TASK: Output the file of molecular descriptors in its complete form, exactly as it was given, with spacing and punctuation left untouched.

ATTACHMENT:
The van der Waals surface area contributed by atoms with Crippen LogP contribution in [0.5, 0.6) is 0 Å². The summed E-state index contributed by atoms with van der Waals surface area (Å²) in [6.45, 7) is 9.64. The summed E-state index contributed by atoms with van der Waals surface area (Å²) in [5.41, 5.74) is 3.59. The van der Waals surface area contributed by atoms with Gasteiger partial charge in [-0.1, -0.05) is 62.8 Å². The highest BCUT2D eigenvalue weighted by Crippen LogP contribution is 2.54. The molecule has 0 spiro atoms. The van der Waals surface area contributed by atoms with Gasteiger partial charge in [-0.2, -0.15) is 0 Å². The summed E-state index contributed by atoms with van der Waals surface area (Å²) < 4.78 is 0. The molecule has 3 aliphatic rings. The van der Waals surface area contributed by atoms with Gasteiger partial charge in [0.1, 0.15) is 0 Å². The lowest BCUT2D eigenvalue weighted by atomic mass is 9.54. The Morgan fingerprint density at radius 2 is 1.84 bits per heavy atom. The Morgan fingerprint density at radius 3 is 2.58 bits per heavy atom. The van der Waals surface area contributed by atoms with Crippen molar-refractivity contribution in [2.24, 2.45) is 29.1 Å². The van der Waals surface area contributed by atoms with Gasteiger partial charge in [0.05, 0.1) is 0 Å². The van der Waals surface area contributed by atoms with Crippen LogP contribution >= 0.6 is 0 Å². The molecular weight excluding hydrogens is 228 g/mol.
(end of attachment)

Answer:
The van der Waals surface area contributed by atoms with Crippen LogP contribution in [0.5, 0.6) is 0 Å². The summed E-state index contributed by atoms with van der Waals surface area (Å²) in [6.45, 7) is 9.64. The summed E-state index contributed by atoms with van der Waals surface area (Å²) in [5.41, 5.74) is 3.59. The van der Waals surface area contributed by atoms with Gasteiger partial charge in [-0.1, -0.05) is 62.8 Å². The highest BCUT2D eigenvalue weighted by Crippen LogP contribution is 2.54. The molecule has 0 spiro atoms. The van der Waals surface area contributed by atoms with Gasteiger partial charge in [-0.2, -0.15) is 0 Å². The summed E-state index contributed by atoms with van der Waals surface area (Å²) < 4.78 is 0. The molecule has 3 aliphatic rings. The van der Waals surface area contributed by atoms with Gasteiger partial charge in [0.1, 0.15) is 0 Å². The lowest BCUT2D eigenvalue weighted by atomic mass is 9.54. The Morgan fingerprint density at radius 2 is 1.84 bits per heavy atom. The Morgan fingerprint density at radius 3 is 2.58 bits per heavy atom. The van der Waals surface area contributed by atoms with Crippen molar-refractivity contribution in [2.24, 2.45) is 29.1 Å². The van der Waals surface area contributed by atoms with Gasteiger partial charge in [0.05, 0.1) is 0 Å². The van der Waals surface area contributed by atoms with Crippen LogP contribution >= 0.6 is 0 Å². The molecular weight excluding hydrogens is 228 g/mol.